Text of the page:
So, Jesus’ birth, in poverty and complete humility is a sign.  It’s a sign that God truly gets what it means for us to be human, for us to grapple with life.  I’m sure we’ve all being doing a lot of grappling this week…not least trying to decide whether we’ve done the right thing, morally or practically, by coming together to worship God this Christmas Eve.  And that’s just a small part of the grappling which this time of year brings into all our lives.  What presents should I buy?  Who should I send cards to?  Which family or friends should I gather with?  How much food do I need to buy to cope with the shops being closed for a whole 24 hours?! 

What about the grappling we must do with the wider world?  How much should I give to charity, or to the church this year?  Should I buy my energy from sustainable sources?  Shall I buy a new car – which will support car-making jobs, but burn up precious planetary resources?  Which political cause should I support?  What do I think about euthanasia?  And as for the Pandemic….”to jab or not to jab” seems to have become the big question of the day.

Our human lives have become ever more complicated in the centuries since the Word became flesh and dwelt among us.  We have so much more to grapple with, and the complexity of our lives seems to build and build.  Nevertheless, at Christmas time, every year, we are drawn back to the simplicity of the stable.  We are reminded of the most important things of life…the love of a mother for her child, the simple, basic necessities of life (some shelter and a little food) and (through the wise men and shepherds) the kindness of strangers. 

But most of all, we are given a sign – that God dwells with us, grapples with life with us, and offers his life to us.  Oh that we might have the courage to put out our hands and grasp the tiny fingers of the outstretched hand of God in a manger.  Amen.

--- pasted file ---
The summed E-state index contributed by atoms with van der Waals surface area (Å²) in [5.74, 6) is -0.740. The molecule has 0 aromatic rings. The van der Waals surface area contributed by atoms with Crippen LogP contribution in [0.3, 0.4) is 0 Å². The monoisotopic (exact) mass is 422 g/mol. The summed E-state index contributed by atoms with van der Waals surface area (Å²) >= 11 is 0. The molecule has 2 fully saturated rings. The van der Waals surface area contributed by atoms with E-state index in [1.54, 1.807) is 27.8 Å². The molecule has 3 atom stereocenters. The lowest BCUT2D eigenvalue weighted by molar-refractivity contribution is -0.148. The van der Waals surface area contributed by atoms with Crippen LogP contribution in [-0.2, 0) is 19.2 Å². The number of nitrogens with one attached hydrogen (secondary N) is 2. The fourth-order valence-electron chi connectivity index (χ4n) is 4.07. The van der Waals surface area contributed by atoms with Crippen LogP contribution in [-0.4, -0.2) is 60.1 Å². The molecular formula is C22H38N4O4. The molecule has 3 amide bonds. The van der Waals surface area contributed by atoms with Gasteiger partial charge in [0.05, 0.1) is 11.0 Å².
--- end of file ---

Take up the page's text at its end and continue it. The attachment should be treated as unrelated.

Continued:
Tuesday, December 21, 2021

Zechariah and Mary - God's holy contrast


Malachi 3.1–4, 4.5–end

See, I am sending my messenger to prepare the way before me, and the Lord whom you seek will suddenly come to his temple. The messenger of the covenant in whom you delight—indeed, he is coming, says the Lord of hosts. But who can endure the day of his coming, and who can stand when he appears?

For he is like a refiner’s fire and like fullers’ soap; he will sit as a refiner and purifier of silver, and he will purify the descendants of Levi and refine them like gold and silver, until they present offerings to the Lord in righteousness. Then the offering of Judah and Jerusalem will be pleasing to the Lord as in the days of old and as in former years.

Lo, I will send you the prophet Elijah before the great and terrible day of the Lord comes. He will turn the hearts of parents to their children and the hearts of children to their parents, so that I will not come and strike the land with a curse.

Luke 1.5766

(This is part of the story of the nativity of John the Baptiser.  In an earlier section of the story, John’s father, Zechariah, had been visited by an angel, told that his wife Elizabeth would bear a son, and instructed to call him John.  Zechariah was doubtful, and as a punishment he was struck dumb.  Now we pick up the story…)

Now the time came for Elizabeth to give birth, and she bore a son. Her neighbours and relatives heard that the Lord had shown his great mercy to her, and they rejoiced with her.